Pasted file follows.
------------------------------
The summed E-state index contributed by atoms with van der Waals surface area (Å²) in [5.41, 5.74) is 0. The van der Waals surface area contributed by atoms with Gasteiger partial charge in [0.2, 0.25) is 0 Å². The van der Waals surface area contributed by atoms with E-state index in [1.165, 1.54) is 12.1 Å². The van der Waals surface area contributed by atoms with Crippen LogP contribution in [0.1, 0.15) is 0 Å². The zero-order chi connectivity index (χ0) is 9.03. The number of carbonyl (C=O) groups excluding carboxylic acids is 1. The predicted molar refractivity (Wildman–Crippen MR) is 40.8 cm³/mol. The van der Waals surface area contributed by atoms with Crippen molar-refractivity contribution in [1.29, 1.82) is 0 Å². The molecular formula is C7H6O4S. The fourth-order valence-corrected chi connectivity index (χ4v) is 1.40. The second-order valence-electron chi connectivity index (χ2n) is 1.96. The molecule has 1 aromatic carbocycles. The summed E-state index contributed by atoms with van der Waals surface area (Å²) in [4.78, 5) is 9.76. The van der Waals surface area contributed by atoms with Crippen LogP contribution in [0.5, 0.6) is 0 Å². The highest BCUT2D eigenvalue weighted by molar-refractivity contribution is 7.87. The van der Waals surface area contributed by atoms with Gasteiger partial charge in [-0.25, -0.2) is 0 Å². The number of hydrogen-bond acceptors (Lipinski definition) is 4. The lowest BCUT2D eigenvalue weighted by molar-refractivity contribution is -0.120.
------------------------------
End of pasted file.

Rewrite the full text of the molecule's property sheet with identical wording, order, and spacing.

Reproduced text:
The summed E-state index contributed by atoms with van der Waals surface area (Å²) in [5.41, 5.74) is 0. The van der Waals surface area contributed by atoms with Gasteiger partial charge in [0.2, 0.25) is 0 Å². The van der Waals surface area contributed by atoms with E-state index in [1.165, 1.54) is 12.1 Å². The van der Waals surface area contributed by atoms with Crippen LogP contribution in [0.1, 0.15) is 0 Å². The zero-order chi connectivity index (χ0) is 9.03. The number of carbonyl (C=O) groups excluding carboxylic acids is 1. The predicted molar refractivity (Wildman–Crippen MR) is 40.8 cm³/mol. The van der Waals surface area contributed by atoms with Crippen molar-refractivity contribution in [1.29, 1.82) is 0 Å². The molecular formula is C7H6O4S. The fourth-order valence-corrected chi connectivity index (χ4v) is 1.40. The second-order valence-electron chi connectivity index (χ2n) is 1.96. The molecule has 1 aromatic carbocycles. The summed E-state index contributed by atoms with van der Waals surface area (Å²) in [4.78, 5) is 9.76. The van der Waals surface area contributed by atoms with Crippen LogP contribution in [0.5, 0.6) is 0 Å². The highest BCUT2D eigenvalue weighted by molar-refractivity contribution is 7.87. The van der Waals surface area contributed by atoms with Gasteiger partial charge in [-0.25, -0.2) is 0 Å². The number of hydrogen-bond acceptors (Lipinski definition) is 4. The lowest BCUT2D eigenvalue weighted by molar-refractivity contribution is -0.120.